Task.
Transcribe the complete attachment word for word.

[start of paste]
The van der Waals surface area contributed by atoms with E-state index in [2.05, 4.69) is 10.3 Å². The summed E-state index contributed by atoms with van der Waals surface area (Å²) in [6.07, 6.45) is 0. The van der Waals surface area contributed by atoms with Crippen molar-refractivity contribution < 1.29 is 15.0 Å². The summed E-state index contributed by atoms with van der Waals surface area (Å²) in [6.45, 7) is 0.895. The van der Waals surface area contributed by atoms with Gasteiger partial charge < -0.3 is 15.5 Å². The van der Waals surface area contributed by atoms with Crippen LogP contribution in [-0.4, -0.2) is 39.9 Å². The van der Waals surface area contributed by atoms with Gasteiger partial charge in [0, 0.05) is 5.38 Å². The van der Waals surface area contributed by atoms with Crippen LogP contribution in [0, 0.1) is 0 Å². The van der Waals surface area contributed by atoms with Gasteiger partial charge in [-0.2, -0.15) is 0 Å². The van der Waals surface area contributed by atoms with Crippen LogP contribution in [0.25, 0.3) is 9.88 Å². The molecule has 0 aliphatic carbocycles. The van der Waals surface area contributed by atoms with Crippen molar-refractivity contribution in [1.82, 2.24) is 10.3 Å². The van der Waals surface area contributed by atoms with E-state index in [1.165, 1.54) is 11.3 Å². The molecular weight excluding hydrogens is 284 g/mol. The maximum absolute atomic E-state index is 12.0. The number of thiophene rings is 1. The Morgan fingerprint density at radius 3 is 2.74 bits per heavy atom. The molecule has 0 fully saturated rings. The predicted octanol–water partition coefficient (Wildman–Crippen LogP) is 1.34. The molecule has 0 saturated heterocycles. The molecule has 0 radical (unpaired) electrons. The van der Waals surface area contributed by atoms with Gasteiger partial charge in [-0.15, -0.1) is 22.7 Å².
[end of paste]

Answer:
The van der Waals surface area contributed by atoms with E-state index in [2.05, 4.69) is 10.3 Å². The summed E-state index contributed by atoms with van der Waals surface area (Å²) in [6.07, 6.45) is 0. The van der Waals surface area contributed by atoms with Crippen molar-refractivity contribution < 1.29 is 15.0 Å². The summed E-state index contributed by atoms with van der Waals surface area (Å²) in [6.45, 7) is 0.895. The van der Waals surface area contributed by atoms with Gasteiger partial charge < -0.3 is 15.5 Å². The van der Waals surface area contributed by atoms with Crippen LogP contribution in [-0.4, -0.2) is 39.9 Å². The van der Waals surface area contributed by atoms with Gasteiger partial charge in [0, 0.05) is 5.38 Å². The van der Waals surface area contributed by atoms with Crippen LogP contribution in [0, 0.1) is 0 Å². The van der Waals surface area contributed by atoms with Gasteiger partial charge in [-0.2, -0.15) is 0 Å². The van der Waals surface area contributed by atoms with Crippen LogP contribution in [0.25, 0.3) is 9.88 Å². The molecule has 0 aliphatic carbocycles. The van der Waals surface area contributed by atoms with Crippen molar-refractivity contribution in [1.82, 2.24) is 10.3 Å². The van der Waals surface area contributed by atoms with E-state index in [1.165, 1.54) is 11.3 Å². The molecular weight excluding hydrogens is 284 g/mol. The maximum absolute atomic E-state index is 12.0. The number of thiophene rings is 1. The Morgan fingerprint density at radius 3 is 2.74 bits per heavy atom. The molecule has 0 fully saturated rings. The predicted octanol–water partition coefficient (Wildman–Crippen LogP) is 1.34. The molecule has 0 saturated heterocycles. The molecule has 0 radical (unpaired) electrons. The van der Waals surface area contributed by atoms with Gasteiger partial charge in [-0.15, -0.1) is 22.7 Å².